Hi. My name is W. and my oldest daughter, now 14, had night terrors. Much of what you describe is all too familiar. I know how frightening they can be for mom and dad. But rest assured, my daughter has no recollection of them. She never did the next morning either. All you can do is what you are now doing. Hang in there. He will out grow them. I had a cousin who's young son would fall asleep in his stroller in the day time, out in public, and this would happen!!! Can you imagine the looks they got!
M.K. answers from Detroit on March 22, 2008
I had them when I was little. I remember my aunt would give me something to drink which helped me in slowly waking up from it.
My son, 10yrs old, just had one last night (3-21-08). He has them from time to time. I don't try to wake him, because he is "still dreaming". I DO however take him to the bathroom and give him a drink of water to help him wake up in a non-disruptive way.
I talk to him a little about something happy that happened the day before. I sometimes pray with him too. Anything simple and comforting will soothe your son back to peaceful sleep. Good luck.
L.D. answers from Detroit on March 21, 2008
sounds like night terrors, my daughter used to get them a lot. i started just trying to get her up and take her to the bathroom, my mom used to tell me that nightmares are our bodies way of getting us up to go pee. i'm not sure if that's correct but it seems to work.
S.B. answers from Grand Rapids on March 21, 2008
Of course, all I can do is speak from my experience. My 6 year old daughter has had similar episodes to what you are describing all her life, up until just the last few months. It still happens on occassion.
It seems to be somewhat related to her breathing. Like if she has a cold and is congested, it's more likely to happen. So we had her tonsils taken out when she was three. That didn't really help.
Also, it seems to be related to her excema. I mention this because you said your son is itching his skin. If we have her excema under control, she's less likely to wake up due to itchy, irritated skin. We you Aveeno lotion on her entire body in the morning and at bedtime.
You might try a fan (on low) in his room if he gets to hot, since you said he sweats.
Also, my daughter just hates to be alone. Ever since we let her sleep on the floor in her brothers' room, she been less likely to wake with an episode, and more easily consoled.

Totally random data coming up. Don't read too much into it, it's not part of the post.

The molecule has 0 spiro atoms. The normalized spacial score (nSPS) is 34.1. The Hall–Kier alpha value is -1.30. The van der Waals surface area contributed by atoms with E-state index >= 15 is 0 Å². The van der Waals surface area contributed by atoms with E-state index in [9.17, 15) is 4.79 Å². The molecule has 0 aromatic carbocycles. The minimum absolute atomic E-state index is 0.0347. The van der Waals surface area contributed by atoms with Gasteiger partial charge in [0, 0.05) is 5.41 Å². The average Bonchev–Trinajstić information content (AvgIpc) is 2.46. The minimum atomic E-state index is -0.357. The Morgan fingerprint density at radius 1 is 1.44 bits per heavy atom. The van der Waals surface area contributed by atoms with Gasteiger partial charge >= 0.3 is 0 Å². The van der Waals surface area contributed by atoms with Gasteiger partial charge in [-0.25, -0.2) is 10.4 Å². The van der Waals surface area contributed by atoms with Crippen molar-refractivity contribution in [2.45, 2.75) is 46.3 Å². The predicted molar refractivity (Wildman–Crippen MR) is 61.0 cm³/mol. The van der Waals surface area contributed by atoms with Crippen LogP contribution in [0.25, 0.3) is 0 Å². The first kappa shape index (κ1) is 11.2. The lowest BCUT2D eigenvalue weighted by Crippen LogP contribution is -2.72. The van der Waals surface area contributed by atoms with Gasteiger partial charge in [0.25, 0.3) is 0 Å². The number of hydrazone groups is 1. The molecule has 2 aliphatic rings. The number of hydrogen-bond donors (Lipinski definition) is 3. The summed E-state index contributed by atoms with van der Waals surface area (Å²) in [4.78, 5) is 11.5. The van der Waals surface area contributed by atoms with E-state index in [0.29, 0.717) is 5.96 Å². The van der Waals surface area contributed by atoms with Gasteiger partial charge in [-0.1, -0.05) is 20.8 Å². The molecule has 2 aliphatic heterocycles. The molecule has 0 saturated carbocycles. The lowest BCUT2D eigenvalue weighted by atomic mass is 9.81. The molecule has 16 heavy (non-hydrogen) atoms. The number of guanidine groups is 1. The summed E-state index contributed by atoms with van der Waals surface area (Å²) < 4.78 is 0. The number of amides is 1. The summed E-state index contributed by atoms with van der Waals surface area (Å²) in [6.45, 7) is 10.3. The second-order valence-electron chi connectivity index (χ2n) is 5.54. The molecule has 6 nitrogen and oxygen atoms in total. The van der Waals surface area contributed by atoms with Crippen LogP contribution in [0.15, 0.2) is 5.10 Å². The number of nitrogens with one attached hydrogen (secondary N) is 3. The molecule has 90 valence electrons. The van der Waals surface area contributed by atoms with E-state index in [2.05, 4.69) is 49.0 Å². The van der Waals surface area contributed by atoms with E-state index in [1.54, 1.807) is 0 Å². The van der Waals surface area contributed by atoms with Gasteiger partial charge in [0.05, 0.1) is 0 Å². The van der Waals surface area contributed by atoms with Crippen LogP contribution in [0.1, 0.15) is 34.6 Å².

She is consoled sometimes by just having her back or leg or arm gently rubbed. Sometimes she is inconsolable and we have taken her out to the attached garage in the winter. It's like she needs to be shocked (cold air) back out of the state she's in!
She is a deep sleeper, and she still often wets the bed. So you might have that trouble,too...Good luck!
C.L. answers from Grand Rapids on March 21, 2008
I am a mother of 3 boys and they have all had there share of night terrors. It is an age thing. But the question is the pattern. I remember many of my terrors as a child as well as all the stories that have been told of the talking and walking in my sleep. Years later found that I have a sleep disorder called Narcolepsy. Night terrors as children get older moves into a totally different class. They are now in a class of sleep disorders. I am a member of a sleep disorder chat website. I co-host chats based on ALL sleep disorders. Number one thing that I think you should do is make a journal. This journal should document every episode with time, day, and a detailed description of what happens and for how long. If you see a pattern this should be brought to the attention of you family doctor.
To learn the different types of sleep disorders that are out there. As well as learning what the different stages of sleep a body must go through. Come and visit us. www.talkaboutsleep.com
Having improper sleep stages can cause a body and mind to do many things we never expected.
Hope this was helpful.
Good luck to you
A.F. answers from Grand Rapids on March 21, 2008
I am going thru the same thing with my 9 year old daughter....it can be very frightening for the parents too!!! I am usually in bed asleep when she wakes up....running thru the house screaming, and crying, and babbling, I have been hit with a pan and had caught her on the way out of the house!!! I used to keep track of when the terrors would happen and then rack my brain about what events could have bothered her from the night before! We have gone to counseling and many doctor's appointments. The best advice/information that I recieved was off the internet. It said that most kids outgrow these night terrors!!! Ours have slowed down drastically, hopefully we are on our way out of them.
I definately believe your son is having night terrors, your description is right out of the book! They say not to wake them up, but try to make sure they can't get hurt...keep him safe. I do the same thing, try to comfort my girl, tell her that I am right here and scoot her back to bed! Good news, my girly doesn't remember anything in the morning!